In the late ’90s, Bill Bratton described his NYPD successor, Howard Safir, as “The Rodney Dangerfield of law enforcement.”
Today, Safir still isn’t getting much respect.
Jane Mayer, a writer for the New Yorker, has identified Safir’s security firm, Vigilant Resources International, where he is chairman, as the source of false plagiarism allegations against her. Apparently, the allegations were in retaliation for a 2010 story Mayer wrote that described the role of billionaire brothers David and Charles Koch in the tea party movement.
Mayer makes her charge against the former NYPD commissioner in her new book on the Koch brothers, “Dark Money: The Hidden History of the Billionaires Behind the Rise of the Radical Right.”
In a telephone interview, Mayer did not specify the actions Vigilant took against her, nor how she learned of Vigilant’s alleged role. Safir’s son, Adam, who is Vigilant’s president, told The New York Times’ Jim Dwyer: “As far as what we do, we don’t talk about clients, whether we have them or don’t have them. Even answering the question would violate the policy of our business.”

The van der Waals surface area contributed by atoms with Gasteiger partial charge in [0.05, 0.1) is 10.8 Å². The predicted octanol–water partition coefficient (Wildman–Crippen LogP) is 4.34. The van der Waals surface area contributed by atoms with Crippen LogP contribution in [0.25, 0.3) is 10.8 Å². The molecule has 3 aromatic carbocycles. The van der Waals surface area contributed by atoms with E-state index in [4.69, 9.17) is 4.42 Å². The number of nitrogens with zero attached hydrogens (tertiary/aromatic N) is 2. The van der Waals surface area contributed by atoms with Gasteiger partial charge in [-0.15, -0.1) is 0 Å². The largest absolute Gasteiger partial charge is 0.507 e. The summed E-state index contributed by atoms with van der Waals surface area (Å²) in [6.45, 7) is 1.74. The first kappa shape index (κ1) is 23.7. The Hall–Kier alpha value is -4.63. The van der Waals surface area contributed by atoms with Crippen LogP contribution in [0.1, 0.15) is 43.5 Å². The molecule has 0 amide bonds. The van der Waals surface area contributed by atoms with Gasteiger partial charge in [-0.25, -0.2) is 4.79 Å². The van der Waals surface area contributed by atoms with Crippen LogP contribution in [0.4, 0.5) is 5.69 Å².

Neither of the Safirs returned telephone calls for comment.
Smearing Mayer is reflective of Safir’s contempt for reporters and the media in general when he was police commissioner. Testy and taciturn, the former federal marshal had a perennial scowl as if he’d just bitten into a lemon.
“Get on the train or get under it,” was his mantra after then-Mayor Rudy Giuliani appointed him commissioner in 1996.
As commissioner, he had two goals. First was denigrating Bratton, whom Giuliani had forced out. Second was keeping crime down. Safir succeeded at both, but at a price. Safir’s NYPD crime-fighting was marred by the shooting of Amadou Diallo in the Bronx. The unarmed African immigrant was fired upon 41 times by officers of an elite unit who were later acquitted at trial. The incident is one of the worst officer-involved shootings in NYPD history.
As for Bratton, Safir called him “some airport cop from Boston,” while noting that as a federal marshal, he himself had tracked down the Asian drug lord, Khun Sa. Bratton retorted that so far as he knew, Khun Sa had not been captured, and then compared Safir with Dangerfield.